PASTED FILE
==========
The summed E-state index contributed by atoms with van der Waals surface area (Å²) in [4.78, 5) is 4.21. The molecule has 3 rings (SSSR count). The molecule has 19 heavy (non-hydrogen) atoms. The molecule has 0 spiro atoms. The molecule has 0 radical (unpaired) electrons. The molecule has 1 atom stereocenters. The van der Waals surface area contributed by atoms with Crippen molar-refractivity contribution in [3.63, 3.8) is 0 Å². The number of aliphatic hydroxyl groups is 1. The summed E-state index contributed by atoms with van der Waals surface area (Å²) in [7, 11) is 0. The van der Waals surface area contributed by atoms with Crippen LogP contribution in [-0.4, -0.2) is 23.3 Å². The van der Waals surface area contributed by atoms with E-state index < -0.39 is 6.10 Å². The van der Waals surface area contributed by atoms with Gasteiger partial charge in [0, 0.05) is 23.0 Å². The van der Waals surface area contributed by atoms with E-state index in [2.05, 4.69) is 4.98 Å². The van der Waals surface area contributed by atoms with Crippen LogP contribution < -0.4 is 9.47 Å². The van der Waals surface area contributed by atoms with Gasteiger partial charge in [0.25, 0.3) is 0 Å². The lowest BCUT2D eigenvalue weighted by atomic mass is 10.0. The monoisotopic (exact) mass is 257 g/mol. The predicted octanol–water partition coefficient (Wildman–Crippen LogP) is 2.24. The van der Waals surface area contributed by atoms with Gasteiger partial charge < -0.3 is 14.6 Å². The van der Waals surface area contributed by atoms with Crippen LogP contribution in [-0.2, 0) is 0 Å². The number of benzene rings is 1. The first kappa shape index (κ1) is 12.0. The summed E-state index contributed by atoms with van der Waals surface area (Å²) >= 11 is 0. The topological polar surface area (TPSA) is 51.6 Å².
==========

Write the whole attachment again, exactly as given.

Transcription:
The summed E-state index contributed by atoms with van der Waals surface area (Å²) in [4.78, 5) is 4.21. The molecule has 3 rings (SSSR count). The molecule has 19 heavy (non-hydrogen) atoms. The molecule has 0 spiro atoms. The molecule has 0 radical (unpaired) electrons. The molecule has 1 atom stereocenters. The van der Waals surface area contributed by atoms with Crippen molar-refractivity contribution in [3.63, 3.8) is 0 Å². The number of aliphatic hydroxyl groups is 1. The summed E-state index contributed by atoms with van der Waals surface area (Å²) in [7, 11) is 0. The van der Waals surface area contributed by atoms with Crippen LogP contribution in [-0.4, -0.2) is 23.3 Å². The van der Waals surface area contributed by atoms with E-state index < -0.39 is 6.10 Å². The van der Waals surface area contributed by atoms with Gasteiger partial charge in [0, 0.05) is 23.0 Å². The van der Waals surface area contributed by atoms with E-state index in [2.05, 4.69) is 4.98 Å². The van der Waals surface area contributed by atoms with Crippen LogP contribution < -0.4 is 9.47 Å². The van der Waals surface area contributed by atoms with Gasteiger partial charge in [0.25, 0.3) is 0 Å². The lowest BCUT2D eigenvalue weighted by atomic mass is 10.0. The monoisotopic (exact) mass is 257 g/mol. The predicted octanol–water partition coefficient (Wildman–Crippen LogP) is 2.24. The van der Waals surface area contributed by atoms with Gasteiger partial charge < -0.3 is 14.6 Å². The van der Waals surface area contributed by atoms with Crippen LogP contribution in [-0.2, 0) is 0 Å². The number of benzene rings is 1. The first kappa shape index (κ1) is 12.0. The summed E-state index contributed by atoms with van der Waals surface area (Å²) >= 11 is 0. The topological polar surface area (TPSA) is 51.6 Å².